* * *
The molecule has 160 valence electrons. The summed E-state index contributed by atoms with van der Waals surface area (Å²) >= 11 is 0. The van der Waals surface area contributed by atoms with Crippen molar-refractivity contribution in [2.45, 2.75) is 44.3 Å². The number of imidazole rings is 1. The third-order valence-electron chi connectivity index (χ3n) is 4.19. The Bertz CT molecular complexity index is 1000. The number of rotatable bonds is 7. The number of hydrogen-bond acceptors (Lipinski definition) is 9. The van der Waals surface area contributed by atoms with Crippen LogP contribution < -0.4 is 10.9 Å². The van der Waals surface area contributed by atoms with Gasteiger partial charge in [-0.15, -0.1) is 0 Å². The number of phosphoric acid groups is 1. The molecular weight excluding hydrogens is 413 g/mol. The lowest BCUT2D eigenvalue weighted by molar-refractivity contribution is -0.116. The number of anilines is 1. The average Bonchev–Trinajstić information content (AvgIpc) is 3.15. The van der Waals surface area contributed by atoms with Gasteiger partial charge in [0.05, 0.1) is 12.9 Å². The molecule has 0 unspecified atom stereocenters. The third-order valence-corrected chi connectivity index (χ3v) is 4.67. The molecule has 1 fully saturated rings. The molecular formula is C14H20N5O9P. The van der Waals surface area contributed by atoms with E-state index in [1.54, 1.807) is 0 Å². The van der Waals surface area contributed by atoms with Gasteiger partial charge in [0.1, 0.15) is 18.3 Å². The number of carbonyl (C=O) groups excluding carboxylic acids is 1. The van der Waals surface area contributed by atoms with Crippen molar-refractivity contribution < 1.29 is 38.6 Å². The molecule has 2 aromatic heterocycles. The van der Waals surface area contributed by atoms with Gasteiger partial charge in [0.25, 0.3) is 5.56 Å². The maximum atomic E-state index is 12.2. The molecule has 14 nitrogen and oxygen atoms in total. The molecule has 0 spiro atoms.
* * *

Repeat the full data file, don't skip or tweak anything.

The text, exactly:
The molecule has 160 valence electrons. The summed E-state index contributed by atoms with van der Waals surface area (Å²) >= 11 is 0. The van der Waals surface area contributed by atoms with Crippen molar-refractivity contribution in [2.45, 2.75) is 44.3 Å². The number of imidazole rings is 1. The third-order valence-electron chi connectivity index (χ3n) is 4.19. The Bertz CT molecular complexity index is 1000. The number of rotatable bonds is 7. The number of hydrogen-bond acceptors (Lipinski definition) is 9. The van der Waals surface area contributed by atoms with Crippen LogP contribution < -0.4 is 10.9 Å². The van der Waals surface area contributed by atoms with Gasteiger partial charge in [-0.15, -0.1) is 0 Å². The number of phosphoric acid groups is 1. The molecular weight excluding hydrogens is 413 g/mol. The lowest BCUT2D eigenvalue weighted by molar-refractivity contribution is -0.116. The number of anilines is 1. The average Bonchev–Trinajstić information content (AvgIpc) is 3.15. The van der Waals surface area contributed by atoms with Gasteiger partial charge in [0.05, 0.1) is 12.9 Å². The molecule has 0 unspecified atom stereocenters. The third-order valence-corrected chi connectivity index (χ3v) is 4.67. The molecule has 1 fully saturated rings. The molecular formula is C14H20N5O9P. The van der Waals surface area contributed by atoms with E-state index in [1.54, 1.807) is 0 Å². The van der Waals surface area contributed by atoms with Gasteiger partial charge in [0.1, 0.15) is 18.3 Å². The number of carbonyl (C=O) groups excluding carboxylic acids is 1. The van der Waals surface area contributed by atoms with Crippen molar-refractivity contribution < 1.29 is 38.6 Å². The molecule has 2 aromatic heterocycles. The van der Waals surface area contributed by atoms with Gasteiger partial charge in [0.25, 0.3) is 5.56 Å². The maximum atomic E-state index is 12.2. The molecule has 14 nitrogen and oxygen atoms in total. The molecule has 0 spiro atoms.